RCA Theremin Identification & Serial Numbers

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Serial Number & Cabinet Number locations

Serial Number

The six digit serial number is stamped in one of two places on the brown metal chassis depending on whether the theremin was made by Westinghouse or General Electric subcontractors. Westinghouse serial numbers begin with 200 and are located in front of the UY-227 vacuum tube socket behind the taller coil form. GE serial numbers begin with 100 and are located in front of the middle UY-227 vacuum tube socket in very small numbers. The minuscule size of the GE number embossing and its apparent hand-stamped qualities can make it very difficult to read. Good lighting and magnification can help avoid errors. We encourage the submission of photographs of serial numbers to our registry.

RCA Theremin, bird's eye view, with doors open and chassis board partially removed.

RCA Theremin, bird's eye view, with doors open and chassis board partially removed. The serial number will appear in only one of these two locations. Westinghouse is on the left, GE in the center.

If the theremin is a Westinghouse, it may be easier to read the serial number behind the tall coil if you slide the chassis board out partially. Remove the two screws that secure the outer ends of the board (if present), and mind the cables. To avoid possible damage, do not slide the shelf more than needed to view the serial number; approximately four inches should be sufficient. Note that there are no stops to prevent dropping or tipping the shelf if it is drawn out too far.

Cabinet Number

The cabinet number is located under the back doors of the cabinet. It is stamped into the wood on both doors. It should be between 1 and 500, but may be higher.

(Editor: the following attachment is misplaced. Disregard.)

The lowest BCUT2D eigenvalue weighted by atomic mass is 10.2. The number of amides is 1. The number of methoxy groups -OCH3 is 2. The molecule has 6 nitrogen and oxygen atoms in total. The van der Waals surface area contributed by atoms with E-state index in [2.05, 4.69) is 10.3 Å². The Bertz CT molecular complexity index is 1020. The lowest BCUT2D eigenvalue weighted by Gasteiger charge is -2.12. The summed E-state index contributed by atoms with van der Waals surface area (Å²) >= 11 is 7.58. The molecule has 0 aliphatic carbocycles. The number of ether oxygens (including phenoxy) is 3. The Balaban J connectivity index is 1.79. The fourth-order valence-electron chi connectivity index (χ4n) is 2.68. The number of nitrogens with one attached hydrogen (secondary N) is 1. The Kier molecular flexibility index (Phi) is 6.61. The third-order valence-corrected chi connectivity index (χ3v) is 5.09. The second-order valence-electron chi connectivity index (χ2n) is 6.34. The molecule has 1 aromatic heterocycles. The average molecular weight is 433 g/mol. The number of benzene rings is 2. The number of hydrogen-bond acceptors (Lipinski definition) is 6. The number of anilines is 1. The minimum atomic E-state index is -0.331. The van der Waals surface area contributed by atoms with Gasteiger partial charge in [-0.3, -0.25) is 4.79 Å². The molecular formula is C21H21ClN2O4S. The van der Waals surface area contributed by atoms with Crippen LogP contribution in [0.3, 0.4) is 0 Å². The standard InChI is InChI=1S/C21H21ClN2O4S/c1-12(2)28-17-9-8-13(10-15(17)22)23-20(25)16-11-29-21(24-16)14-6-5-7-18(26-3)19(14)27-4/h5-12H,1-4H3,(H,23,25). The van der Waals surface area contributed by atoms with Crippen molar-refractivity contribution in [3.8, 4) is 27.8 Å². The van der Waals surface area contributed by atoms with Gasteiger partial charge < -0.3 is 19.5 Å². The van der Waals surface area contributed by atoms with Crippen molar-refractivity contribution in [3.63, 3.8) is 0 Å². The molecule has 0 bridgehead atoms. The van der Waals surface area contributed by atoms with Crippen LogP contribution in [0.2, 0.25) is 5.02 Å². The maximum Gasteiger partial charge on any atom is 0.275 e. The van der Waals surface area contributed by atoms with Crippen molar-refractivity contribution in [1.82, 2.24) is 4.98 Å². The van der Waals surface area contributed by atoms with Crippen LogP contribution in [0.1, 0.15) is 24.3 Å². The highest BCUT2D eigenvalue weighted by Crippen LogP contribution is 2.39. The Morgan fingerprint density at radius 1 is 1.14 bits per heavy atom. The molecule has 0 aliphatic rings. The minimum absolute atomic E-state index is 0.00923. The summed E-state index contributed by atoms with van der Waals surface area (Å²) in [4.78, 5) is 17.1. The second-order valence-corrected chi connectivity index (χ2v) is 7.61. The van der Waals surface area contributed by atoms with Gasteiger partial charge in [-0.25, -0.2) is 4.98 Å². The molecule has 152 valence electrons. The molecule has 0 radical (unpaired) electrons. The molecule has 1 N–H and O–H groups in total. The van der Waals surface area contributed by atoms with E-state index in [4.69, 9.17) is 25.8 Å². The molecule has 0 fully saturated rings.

RCA Theremin, worm's eye view, with doors open and chassis board partially removed.

RCA Theremin, worm's eye view, with doors open and chassis board partially removed.

Differences between General Electric & Westinghouse Theremins

RCA subcontracted the manufacturing of the theremin to their two primary U.S. suppliers: General Electric, located in Schenectady, New York, and Westinghouse, located in Springfield, Massachusetts. GE built 300 Theremins, and Westinghouse made 200. Since they were made in different factories, there exist a few distinguishing features that make identifying the subcontractor easy. These are listed below.

It should be noted that only the chassis serial number is the most trusted proof of factory origin, since replacements and restorations over the years may have obscured some of the normal identifying features.

The chassis serial number will help us identify the RCA subcontractor as well as a particular theremin's sequence in the production. The cabinet number, which is stamped into the bottom of each door, is unrelated to the factory that produced the working parts of the instrument. When adding your theremin to the Registry, the chassis serial number is required.

General Electric
100XXX serials
Serial stamped in front of “V4” 227
Black phenolic 3 inch coil forms
Ceramic trimmers mounted with screw
Volume trimmer mounted “inside” of chassis
Chassis board screwed from sides, pocketed
SPU labels: “UX-280” and “110-V” in white
Large coil mounting nuts: 1/4″ width.
Volume coil secondary winding 4+5/8″ from bottom of coil
Hexagonal antenna nuts
Gold label on upper right corner of inside of door
Red RCA paper label on 2 MFD capacitors
Westinghouse
200XXX serials
Serial stamped in front of “V1” 227
Brown phenolic 3 inch coil forms
Ceramic trimmers riveted to metal strip
Volume trimmer mounted “outside” of chassis
Chassis board screwed from top
SPU labels: “UX-280” “120 V” and “110 V” stamped
Large coil mounting nuts: 5/16″ width
Volume coil secondary winding 5″ from bottom of coil
Octagonal antenna nuts
Gold label centered at top of inside of door
No red RCA paper label on 2 MFD capacitors
The placement of the white ceramic volume trimmers on GE and Westinghouse Theremins, illustrating the difference.

The placement of the white ceramic volume trimmers on GE (left) and Westinghouse (right) RCA Theremins.